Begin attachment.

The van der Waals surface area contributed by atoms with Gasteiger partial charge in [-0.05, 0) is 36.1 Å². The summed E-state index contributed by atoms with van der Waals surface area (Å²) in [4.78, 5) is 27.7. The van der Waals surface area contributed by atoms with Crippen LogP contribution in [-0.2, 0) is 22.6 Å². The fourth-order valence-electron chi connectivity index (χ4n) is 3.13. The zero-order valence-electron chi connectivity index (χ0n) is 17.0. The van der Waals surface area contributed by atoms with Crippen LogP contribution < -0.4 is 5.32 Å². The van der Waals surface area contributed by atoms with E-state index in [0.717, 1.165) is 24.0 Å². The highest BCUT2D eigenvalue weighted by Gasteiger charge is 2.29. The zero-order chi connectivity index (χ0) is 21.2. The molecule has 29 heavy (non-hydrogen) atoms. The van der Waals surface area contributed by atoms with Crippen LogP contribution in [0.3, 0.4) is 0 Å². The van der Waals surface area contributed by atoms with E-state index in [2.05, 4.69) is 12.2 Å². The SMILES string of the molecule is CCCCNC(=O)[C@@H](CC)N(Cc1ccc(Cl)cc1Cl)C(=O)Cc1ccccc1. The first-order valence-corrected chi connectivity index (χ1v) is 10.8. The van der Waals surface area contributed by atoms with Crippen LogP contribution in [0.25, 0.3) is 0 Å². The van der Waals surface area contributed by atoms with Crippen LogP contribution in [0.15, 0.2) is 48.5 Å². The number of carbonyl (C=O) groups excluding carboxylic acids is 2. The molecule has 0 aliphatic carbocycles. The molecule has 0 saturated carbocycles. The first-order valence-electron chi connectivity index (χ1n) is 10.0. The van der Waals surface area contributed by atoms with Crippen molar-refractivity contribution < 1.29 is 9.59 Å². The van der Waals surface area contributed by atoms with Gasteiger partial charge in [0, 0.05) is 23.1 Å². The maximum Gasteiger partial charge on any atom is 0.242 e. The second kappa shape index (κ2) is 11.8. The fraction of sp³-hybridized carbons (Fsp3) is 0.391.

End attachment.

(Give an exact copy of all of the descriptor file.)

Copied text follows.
The van der Waals surface area contributed by atoms with Gasteiger partial charge in [-0.05, 0) is 36.1 Å². The summed E-state index contributed by atoms with van der Waals surface area (Å²) in [4.78, 5) is 27.7. The van der Waals surface area contributed by atoms with Crippen LogP contribution in [-0.2, 0) is 22.6 Å². The fourth-order valence-electron chi connectivity index (χ4n) is 3.13. The zero-order valence-electron chi connectivity index (χ0n) is 17.0. The van der Waals surface area contributed by atoms with Crippen LogP contribution < -0.4 is 5.32 Å². The van der Waals surface area contributed by atoms with E-state index in [0.717, 1.165) is 24.0 Å². The highest BCUT2D eigenvalue weighted by Gasteiger charge is 2.29. The zero-order chi connectivity index (χ0) is 21.2. The molecule has 29 heavy (non-hydrogen) atoms. The van der Waals surface area contributed by atoms with Crippen LogP contribution in [0.3, 0.4) is 0 Å². The van der Waals surface area contributed by atoms with E-state index in [2.05, 4.69) is 12.2 Å². The SMILES string of the molecule is CCCCNC(=O)[C@@H](CC)N(Cc1ccc(Cl)cc1Cl)C(=O)Cc1ccccc1. The first-order valence-corrected chi connectivity index (χ1v) is 10.8. The van der Waals surface area contributed by atoms with Crippen LogP contribution in [0.25, 0.3) is 0 Å². The van der Waals surface area contributed by atoms with Crippen LogP contribution in [0.15, 0.2) is 48.5 Å². The number of carbonyl (C=O) groups excluding carboxylic acids is 2. The molecule has 0 aliphatic carbocycles. The molecule has 0 saturated carbocycles. The first-order valence-electron chi connectivity index (χ1n) is 10.0. The van der Waals surface area contributed by atoms with Crippen molar-refractivity contribution < 1.29 is 9.59 Å². The van der Waals surface area contributed by atoms with Gasteiger partial charge in [0, 0.05) is 23.1 Å². The maximum Gasteiger partial charge on any atom is 0.242 e. The second kappa shape index (κ2) is 11.8. The fraction of sp³-hybridized carbons (Fsp3) is 0.391.